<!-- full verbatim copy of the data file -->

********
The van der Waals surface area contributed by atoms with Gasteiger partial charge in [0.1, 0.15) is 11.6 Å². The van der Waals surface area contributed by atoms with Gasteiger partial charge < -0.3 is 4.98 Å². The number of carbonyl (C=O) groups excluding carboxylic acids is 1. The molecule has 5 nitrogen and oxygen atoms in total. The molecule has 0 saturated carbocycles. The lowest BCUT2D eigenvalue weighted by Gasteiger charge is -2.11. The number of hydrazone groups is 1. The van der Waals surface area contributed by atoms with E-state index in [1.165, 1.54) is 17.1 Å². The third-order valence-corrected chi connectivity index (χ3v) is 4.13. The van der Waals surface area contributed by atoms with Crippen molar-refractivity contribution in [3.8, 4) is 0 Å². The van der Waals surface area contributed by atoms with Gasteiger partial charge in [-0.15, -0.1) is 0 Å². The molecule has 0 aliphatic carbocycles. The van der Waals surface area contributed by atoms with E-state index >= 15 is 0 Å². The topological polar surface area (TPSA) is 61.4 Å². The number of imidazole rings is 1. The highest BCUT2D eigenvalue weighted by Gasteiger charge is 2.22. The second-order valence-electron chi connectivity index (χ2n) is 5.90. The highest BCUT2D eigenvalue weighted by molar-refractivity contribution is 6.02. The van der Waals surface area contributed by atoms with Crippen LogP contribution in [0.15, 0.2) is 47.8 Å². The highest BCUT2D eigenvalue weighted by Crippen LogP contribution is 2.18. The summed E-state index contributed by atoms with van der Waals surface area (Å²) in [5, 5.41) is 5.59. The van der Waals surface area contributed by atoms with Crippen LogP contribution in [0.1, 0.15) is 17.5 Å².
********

The van der Waals surface area contributed by atoms with Gasteiger partial charge in [0.1, 0.15) is 11.6 Å². The van der Waals surface area contributed by atoms with Gasteiger partial charge < -0.3 is 4.98 Å². The number of carbonyl (C=O) groups excluding carboxylic acids is 1. The molecule has 5 nitrogen and oxygen atoms in total. The molecule has 0 saturated carbocycles. The lowest BCUT2D eigenvalue weighted by Gasteiger charge is -2.11. The number of hydrazone groups is 1. The van der Waals surface area contributed by atoms with E-state index in [1.165, 1.54) is 17.1 Å². The third-order valence-corrected chi connectivity index (χ3v) is 4.13. The van der Waals surface area contributed by atoms with Crippen molar-refractivity contribution in [3.8, 4) is 0 Å². The van der Waals surface area contributed by atoms with Gasteiger partial charge in [-0.15, -0.1) is 0 Å². The molecule has 0 aliphatic carbocycles. The van der Waals surface area contributed by atoms with E-state index >= 15 is 0 Å². The topological polar surface area (TPSA) is 61.4 Å². The number of imidazole rings is 1. The highest BCUT2D eigenvalue weighted by Gasteiger charge is 2.22. The second-order valence-electron chi connectivity index (χ2n) is 5.90. The highest BCUT2D eigenvalue weighted by molar-refractivity contribution is 6.02. The van der Waals surface area contributed by atoms with Crippen LogP contribution in [0.15, 0.2) is 47.8 Å². The highest BCUT2D eigenvalue weighted by Crippen LogP contribution is 2.18. The summed E-state index contributed by atoms with van der Waals surface area (Å²) in [5, 5.41) is 5.59. The van der Waals surface area contributed by atoms with Crippen LogP contribution in [0.1, 0.15) is 17.5 Å².